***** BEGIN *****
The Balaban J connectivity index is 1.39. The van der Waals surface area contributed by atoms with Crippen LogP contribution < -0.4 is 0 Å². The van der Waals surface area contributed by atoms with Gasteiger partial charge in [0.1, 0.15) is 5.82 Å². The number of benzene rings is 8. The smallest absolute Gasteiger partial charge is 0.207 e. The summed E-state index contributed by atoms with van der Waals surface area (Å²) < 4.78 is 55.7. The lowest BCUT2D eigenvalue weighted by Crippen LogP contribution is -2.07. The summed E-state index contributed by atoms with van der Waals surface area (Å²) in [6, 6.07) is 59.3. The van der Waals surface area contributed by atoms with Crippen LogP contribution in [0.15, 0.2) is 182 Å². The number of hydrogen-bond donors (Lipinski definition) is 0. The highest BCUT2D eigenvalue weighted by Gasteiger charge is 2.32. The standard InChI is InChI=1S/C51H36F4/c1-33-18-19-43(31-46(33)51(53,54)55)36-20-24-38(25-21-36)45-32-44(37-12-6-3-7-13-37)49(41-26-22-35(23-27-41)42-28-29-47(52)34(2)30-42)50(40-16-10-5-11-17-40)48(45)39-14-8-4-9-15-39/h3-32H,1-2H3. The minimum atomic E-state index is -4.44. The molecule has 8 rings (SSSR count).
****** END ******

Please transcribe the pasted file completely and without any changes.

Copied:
The Balaban J connectivity index is 1.39. The van der Waals surface area contributed by atoms with Crippen LogP contribution < -0.4 is 0 Å². The van der Waals surface area contributed by atoms with Gasteiger partial charge in [0.1, 0.15) is 5.82 Å². The number of benzene rings is 8. The smallest absolute Gasteiger partial charge is 0.207 e. The summed E-state index contributed by atoms with van der Waals surface area (Å²) < 4.78 is 55.7. The lowest BCUT2D eigenvalue weighted by Crippen LogP contribution is -2.07. The summed E-state index contributed by atoms with van der Waals surface area (Å²) in [6, 6.07) is 59.3. The van der Waals surface area contributed by atoms with Crippen LogP contribution in [0.15, 0.2) is 182 Å². The number of hydrogen-bond donors (Lipinski definition) is 0. The highest BCUT2D eigenvalue weighted by Gasteiger charge is 2.32. The standard InChI is InChI=1S/C51H36F4/c1-33-18-19-43(31-46(33)51(53,54)55)36-20-24-38(25-21-36)45-32-44(37-12-6-3-7-13-37)49(41-26-22-35(23-27-41)42-28-29-47(52)34(2)30-42)50(40-16-10-5-11-17-40)48(45)39-14-8-4-9-15-39/h3-32H,1-2H3. The minimum atomic E-state index is -4.44. The molecule has 8 rings (SSSR count).